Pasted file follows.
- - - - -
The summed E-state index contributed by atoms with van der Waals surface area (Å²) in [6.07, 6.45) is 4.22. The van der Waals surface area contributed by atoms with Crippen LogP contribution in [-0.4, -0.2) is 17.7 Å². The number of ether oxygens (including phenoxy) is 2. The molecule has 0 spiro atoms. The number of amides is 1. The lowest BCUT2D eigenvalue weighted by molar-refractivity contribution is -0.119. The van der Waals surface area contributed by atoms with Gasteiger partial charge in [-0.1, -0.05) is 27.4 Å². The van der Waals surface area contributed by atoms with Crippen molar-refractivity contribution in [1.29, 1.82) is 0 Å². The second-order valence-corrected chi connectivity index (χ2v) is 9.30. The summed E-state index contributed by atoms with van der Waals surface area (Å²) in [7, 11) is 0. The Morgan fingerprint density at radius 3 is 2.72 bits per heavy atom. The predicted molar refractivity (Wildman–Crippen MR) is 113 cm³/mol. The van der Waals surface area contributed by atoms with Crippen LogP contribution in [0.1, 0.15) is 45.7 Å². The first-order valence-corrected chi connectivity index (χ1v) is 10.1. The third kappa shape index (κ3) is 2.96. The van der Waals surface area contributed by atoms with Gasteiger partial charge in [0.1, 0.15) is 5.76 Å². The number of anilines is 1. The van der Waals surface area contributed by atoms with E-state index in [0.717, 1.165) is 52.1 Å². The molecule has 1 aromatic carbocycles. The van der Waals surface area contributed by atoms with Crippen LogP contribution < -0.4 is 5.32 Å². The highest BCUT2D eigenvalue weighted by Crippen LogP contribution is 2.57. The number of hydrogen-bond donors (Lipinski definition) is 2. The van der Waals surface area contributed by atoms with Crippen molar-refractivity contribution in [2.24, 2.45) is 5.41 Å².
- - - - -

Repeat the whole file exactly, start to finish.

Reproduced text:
The summed E-state index contributed by atoms with van der Waals surface area (Å²) in [6.07, 6.45) is 4.22. The van der Waals surface area contributed by atoms with Crippen LogP contribution in [-0.4, -0.2) is 17.7 Å². The number of ether oxygens (including phenoxy) is 2. The molecule has 0 spiro atoms. The number of amides is 1. The lowest BCUT2D eigenvalue weighted by molar-refractivity contribution is -0.119. The van der Waals surface area contributed by atoms with Gasteiger partial charge in [-0.1, -0.05) is 27.4 Å². The van der Waals surface area contributed by atoms with Crippen molar-refractivity contribution in [1.29, 1.82) is 0 Å². The second-order valence-corrected chi connectivity index (χ2v) is 9.30. The summed E-state index contributed by atoms with van der Waals surface area (Å²) in [7, 11) is 0. The Morgan fingerprint density at radius 3 is 2.72 bits per heavy atom. The predicted molar refractivity (Wildman–Crippen MR) is 113 cm³/mol. The van der Waals surface area contributed by atoms with Crippen LogP contribution in [0.1, 0.15) is 45.7 Å². The first-order valence-corrected chi connectivity index (χ1v) is 10.1. The third kappa shape index (κ3) is 2.96. The van der Waals surface area contributed by atoms with Gasteiger partial charge in [0.1, 0.15) is 5.76 Å². The number of anilines is 1. The van der Waals surface area contributed by atoms with E-state index in [0.717, 1.165) is 52.1 Å². The molecule has 1 aromatic carbocycles. The van der Waals surface area contributed by atoms with Crippen LogP contribution < -0.4 is 5.32 Å². The highest BCUT2D eigenvalue weighted by Crippen LogP contribution is 2.57. The number of hydrogen-bond donors (Lipinski definition) is 2. The van der Waals surface area contributed by atoms with Crippen molar-refractivity contribution in [2.24, 2.45) is 5.41 Å².